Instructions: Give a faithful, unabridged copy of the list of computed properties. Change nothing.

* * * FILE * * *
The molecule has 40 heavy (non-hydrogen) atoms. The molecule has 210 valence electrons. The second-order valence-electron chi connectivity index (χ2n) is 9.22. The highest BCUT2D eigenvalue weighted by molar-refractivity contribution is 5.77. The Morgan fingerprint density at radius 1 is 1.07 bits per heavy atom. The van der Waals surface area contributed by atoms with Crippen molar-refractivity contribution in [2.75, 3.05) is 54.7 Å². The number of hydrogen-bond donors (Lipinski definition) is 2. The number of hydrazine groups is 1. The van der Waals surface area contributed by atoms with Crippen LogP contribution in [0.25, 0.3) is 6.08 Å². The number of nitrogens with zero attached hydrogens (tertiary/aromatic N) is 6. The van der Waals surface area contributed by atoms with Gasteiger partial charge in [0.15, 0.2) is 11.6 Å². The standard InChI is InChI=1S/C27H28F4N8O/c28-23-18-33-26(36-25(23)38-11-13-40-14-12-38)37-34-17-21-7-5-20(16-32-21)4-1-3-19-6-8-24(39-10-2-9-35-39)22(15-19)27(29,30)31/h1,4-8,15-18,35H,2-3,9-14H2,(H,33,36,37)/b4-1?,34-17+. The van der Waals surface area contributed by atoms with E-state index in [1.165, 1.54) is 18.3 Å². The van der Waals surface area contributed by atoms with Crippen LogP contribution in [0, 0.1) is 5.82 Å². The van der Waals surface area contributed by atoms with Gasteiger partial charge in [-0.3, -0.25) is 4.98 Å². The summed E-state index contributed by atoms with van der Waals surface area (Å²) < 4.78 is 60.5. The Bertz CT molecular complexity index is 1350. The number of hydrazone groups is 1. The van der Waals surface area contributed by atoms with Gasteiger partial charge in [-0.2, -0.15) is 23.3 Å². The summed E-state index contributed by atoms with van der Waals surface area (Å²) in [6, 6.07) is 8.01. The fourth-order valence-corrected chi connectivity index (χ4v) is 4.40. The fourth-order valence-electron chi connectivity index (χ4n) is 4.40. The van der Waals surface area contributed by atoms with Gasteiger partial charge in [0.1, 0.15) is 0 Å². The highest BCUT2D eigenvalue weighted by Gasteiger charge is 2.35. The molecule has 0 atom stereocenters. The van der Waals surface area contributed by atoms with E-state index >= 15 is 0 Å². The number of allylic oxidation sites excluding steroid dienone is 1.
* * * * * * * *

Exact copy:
The molecule has 40 heavy (non-hydrogen) atoms. The molecule has 210 valence electrons. The second-order valence-electron chi connectivity index (χ2n) is 9.22. The highest BCUT2D eigenvalue weighted by molar-refractivity contribution is 5.77. The Morgan fingerprint density at radius 1 is 1.07 bits per heavy atom. The van der Waals surface area contributed by atoms with Crippen molar-refractivity contribution in [2.75, 3.05) is 54.7 Å². The number of hydrogen-bond donors (Lipinski definition) is 2. The number of hydrazine groups is 1. The van der Waals surface area contributed by atoms with Crippen LogP contribution in [0.25, 0.3) is 6.08 Å². The number of nitrogens with zero attached hydrogens (tertiary/aromatic N) is 6. The van der Waals surface area contributed by atoms with Gasteiger partial charge in [0.15, 0.2) is 11.6 Å². The standard InChI is InChI=1S/C27H28F4N8O/c28-23-18-33-26(36-25(23)38-11-13-40-14-12-38)37-34-17-21-7-5-20(16-32-21)4-1-3-19-6-8-24(39-10-2-9-35-39)22(15-19)27(29,30)31/h1,4-8,15-18,35H,2-3,9-14H2,(H,33,36,37)/b4-1?,34-17+. The van der Waals surface area contributed by atoms with E-state index in [1.165, 1.54) is 18.3 Å². The van der Waals surface area contributed by atoms with Crippen LogP contribution in [0, 0.1) is 5.82 Å². The van der Waals surface area contributed by atoms with Gasteiger partial charge in [-0.3, -0.25) is 4.98 Å². The summed E-state index contributed by atoms with van der Waals surface area (Å²) < 4.78 is 60.5. The Bertz CT molecular complexity index is 1350. The number of hydrazone groups is 1. The van der Waals surface area contributed by atoms with Gasteiger partial charge in [-0.2, -0.15) is 23.3 Å². The summed E-state index contributed by atoms with van der Waals surface area (Å²) in [6, 6.07) is 8.01. The fourth-order valence-corrected chi connectivity index (χ4v) is 4.40. The fourth-order valence-electron chi connectivity index (χ4n) is 4.40. The van der Waals surface area contributed by atoms with Gasteiger partial charge in [0.1, 0.15) is 0 Å². The highest BCUT2D eigenvalue weighted by Gasteiger charge is 2.35. The molecule has 0 atom stereocenters. The van der Waals surface area contributed by atoms with E-state index >= 15 is 0 Å². The number of allylic oxidation sites excluding steroid dienone is 1.